“I treasure my education from UTEP,” Chan said. “It taught me the basic fundamentals to be an entrepreneur and taught me to develop a sense of completeness. It has definitely broadened my mind and taught me new approaches to analytically think through problems and define predicaments.”
Catalina E. García, M.D. | B.S. Biological Sciences, 1961
Catalina E. García’s success story is a testament to the American dream. Her grandparents came to El Paso with only what they could carry from Chihuahua, Mexico, to escape the turmoil of the Mexican Revolution of 1910. García’s parents – a mechanic and a seamstress – settled in a housing project in the segundo barrio neighborhood in south El Paso, where García grew up as the oldest of six siblings.
Today, García, M.D., is a highly regarded anesthesiologist with Dallas Anesthesiology Group, P.A., as well as a mentor and advocate for education and women’s issues, particularly those of Latina women.
The success García enjoys today did not always come easy. The newly married medical student faced adversity as a Mexican-American woman when discrimination was common in the United States, as well as the added challenges of adjusting to marriage and homesickness after leaving her hometown to attend medical school in Dallas.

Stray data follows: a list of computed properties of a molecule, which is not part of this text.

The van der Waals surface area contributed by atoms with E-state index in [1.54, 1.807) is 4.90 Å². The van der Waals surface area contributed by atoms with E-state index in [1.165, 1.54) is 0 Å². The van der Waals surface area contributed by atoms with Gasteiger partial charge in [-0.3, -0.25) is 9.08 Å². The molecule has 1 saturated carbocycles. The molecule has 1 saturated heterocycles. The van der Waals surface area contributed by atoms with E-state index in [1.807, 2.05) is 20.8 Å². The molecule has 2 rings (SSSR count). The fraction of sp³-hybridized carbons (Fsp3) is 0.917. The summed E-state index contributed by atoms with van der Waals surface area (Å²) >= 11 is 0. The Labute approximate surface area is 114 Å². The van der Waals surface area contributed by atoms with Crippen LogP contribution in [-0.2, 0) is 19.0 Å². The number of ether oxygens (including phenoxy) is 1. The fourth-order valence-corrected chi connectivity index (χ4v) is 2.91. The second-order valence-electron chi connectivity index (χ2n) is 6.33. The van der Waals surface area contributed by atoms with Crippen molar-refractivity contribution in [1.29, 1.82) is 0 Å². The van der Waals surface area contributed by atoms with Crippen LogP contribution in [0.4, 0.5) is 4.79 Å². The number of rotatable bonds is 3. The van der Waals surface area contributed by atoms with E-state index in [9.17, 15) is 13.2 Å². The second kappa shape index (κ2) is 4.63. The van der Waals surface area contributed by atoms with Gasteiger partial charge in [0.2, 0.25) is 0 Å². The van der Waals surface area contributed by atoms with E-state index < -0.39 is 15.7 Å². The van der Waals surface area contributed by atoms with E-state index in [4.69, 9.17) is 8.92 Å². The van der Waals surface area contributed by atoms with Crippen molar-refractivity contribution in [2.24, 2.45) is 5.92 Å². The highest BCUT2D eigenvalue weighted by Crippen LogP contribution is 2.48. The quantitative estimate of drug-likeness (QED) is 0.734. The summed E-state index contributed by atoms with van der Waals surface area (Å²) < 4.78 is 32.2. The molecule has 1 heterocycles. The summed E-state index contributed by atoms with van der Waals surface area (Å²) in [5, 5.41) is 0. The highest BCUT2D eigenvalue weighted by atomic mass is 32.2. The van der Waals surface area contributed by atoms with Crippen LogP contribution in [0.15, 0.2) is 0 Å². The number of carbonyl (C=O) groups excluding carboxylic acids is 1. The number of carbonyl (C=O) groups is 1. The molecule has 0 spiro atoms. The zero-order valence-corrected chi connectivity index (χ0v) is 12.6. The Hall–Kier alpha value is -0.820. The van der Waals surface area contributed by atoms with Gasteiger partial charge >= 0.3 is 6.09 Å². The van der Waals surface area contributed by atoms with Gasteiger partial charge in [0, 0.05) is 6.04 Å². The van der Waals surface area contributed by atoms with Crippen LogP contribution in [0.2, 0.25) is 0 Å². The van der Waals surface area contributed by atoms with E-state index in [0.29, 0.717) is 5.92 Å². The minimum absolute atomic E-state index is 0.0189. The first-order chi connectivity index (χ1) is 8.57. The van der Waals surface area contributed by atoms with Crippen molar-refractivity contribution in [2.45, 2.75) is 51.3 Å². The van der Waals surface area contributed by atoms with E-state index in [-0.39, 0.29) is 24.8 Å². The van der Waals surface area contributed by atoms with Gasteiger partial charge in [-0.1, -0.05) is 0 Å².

“Failure is a very good teacher; a painful teacher, but a good one,” García said. “I didn’t do well in medical school the first time. I had a difficult time, but I grew up, got back on track and convinced the medical school administration to give me a second chance. From that point on, I just ignored the outside world and people who didn’t like me and worked like the dickens to get the job done.”
Mario T. García, Ph.D. | B.A. History, 1966; / M.A. History, 1968
Mario T. García is an El Paso native whose history professors at Texas Western College, now UTEP, inspired him on his path to become a distinguished university history professor, historian, researcher, author and trailblazer for Chicano studies.